Syria begins withdrawing troops from Lebanon

Tuesday, March 8, 2005

Syria has begun to withdraw its troops from northern and southern Lebanon despite a large rally in Beirut to support the Syrian presence.

Lebanese Defence Minister Abdul-Rahim Murad said troops would pull back to the eastern Bekaa Valley on Tuesday, but refused to give a date for a full withdrawal. The movement of the 6,000 troops involved would take six to ten days, he said. Syria has a total of 14,000 soldiers in the country.

Earlier, a peaceful Hezbollah-organised rally saw hundreds of thousands of people take to the streets of Beirut to show their support for the Syrians. The pro-Syrian Lebanon-based Shia Muslim organization, which maintains an armed militia in Lebanon, promised more rallies throughout Lebanon. According to Michel Aoun, a former Prime Minister of Lebanon, it appears that the turnout was artificially inflated, with Palestinian, Syrian, and other non-Lebanese groups attending, as well as with coercive tactics used by Syrian intelligence officials.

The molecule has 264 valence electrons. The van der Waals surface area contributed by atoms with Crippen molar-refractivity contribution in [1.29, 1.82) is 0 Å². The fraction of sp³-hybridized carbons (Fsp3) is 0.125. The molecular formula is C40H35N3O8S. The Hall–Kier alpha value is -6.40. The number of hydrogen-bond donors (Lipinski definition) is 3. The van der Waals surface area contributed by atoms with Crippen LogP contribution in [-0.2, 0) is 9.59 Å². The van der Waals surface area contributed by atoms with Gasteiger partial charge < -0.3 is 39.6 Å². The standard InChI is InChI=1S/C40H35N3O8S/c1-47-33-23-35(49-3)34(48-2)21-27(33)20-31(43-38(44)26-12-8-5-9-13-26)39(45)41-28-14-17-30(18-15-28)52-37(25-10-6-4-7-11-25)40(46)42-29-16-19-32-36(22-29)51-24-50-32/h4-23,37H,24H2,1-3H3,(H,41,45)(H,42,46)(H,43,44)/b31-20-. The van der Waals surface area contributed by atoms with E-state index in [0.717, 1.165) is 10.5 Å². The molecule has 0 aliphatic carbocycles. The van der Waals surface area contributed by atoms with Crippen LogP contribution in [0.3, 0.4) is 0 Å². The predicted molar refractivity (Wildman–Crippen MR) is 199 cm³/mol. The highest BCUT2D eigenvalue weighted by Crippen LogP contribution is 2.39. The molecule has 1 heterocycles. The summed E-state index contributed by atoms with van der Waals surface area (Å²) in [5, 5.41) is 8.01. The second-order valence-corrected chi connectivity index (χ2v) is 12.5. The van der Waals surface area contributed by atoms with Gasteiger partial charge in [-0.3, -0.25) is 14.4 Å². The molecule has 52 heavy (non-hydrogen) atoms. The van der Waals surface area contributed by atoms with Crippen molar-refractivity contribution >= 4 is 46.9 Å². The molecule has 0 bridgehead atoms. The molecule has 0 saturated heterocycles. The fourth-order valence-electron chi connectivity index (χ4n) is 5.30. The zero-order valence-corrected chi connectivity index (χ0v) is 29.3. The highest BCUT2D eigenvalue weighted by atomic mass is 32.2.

Lebanese opposing the presence of Syrian troops held counter-rallies just 300m away, with smaller turn-outs.

Syria has come under increasing political pressure to withdraw. U.S. President George W. Bush said in a speech today, "Freedom will prevail in Lebanon. All Syrian military forces and intelligence personnel must withdraw before the Lebanese elections for those elections to be free and fair."

Lebanon plans to hold a general election in May.

Syrian troops and intelligence officers have been present in Lebanon since the country began a peace-keeping mission in Lebanon during the 1976, following the start of Lebanon's civil war. U.S. forces withdrew in 1984 after a suicide attack killed 241 Marines. Ever since, Syria has had a strong political hold on its neighbour.

United Nations Resolution 1559 requires the immediate and complete withdrawal of all Syrian forces from Lebanon. France, Russia, Germany, and Saudi Arabia have made similar calls.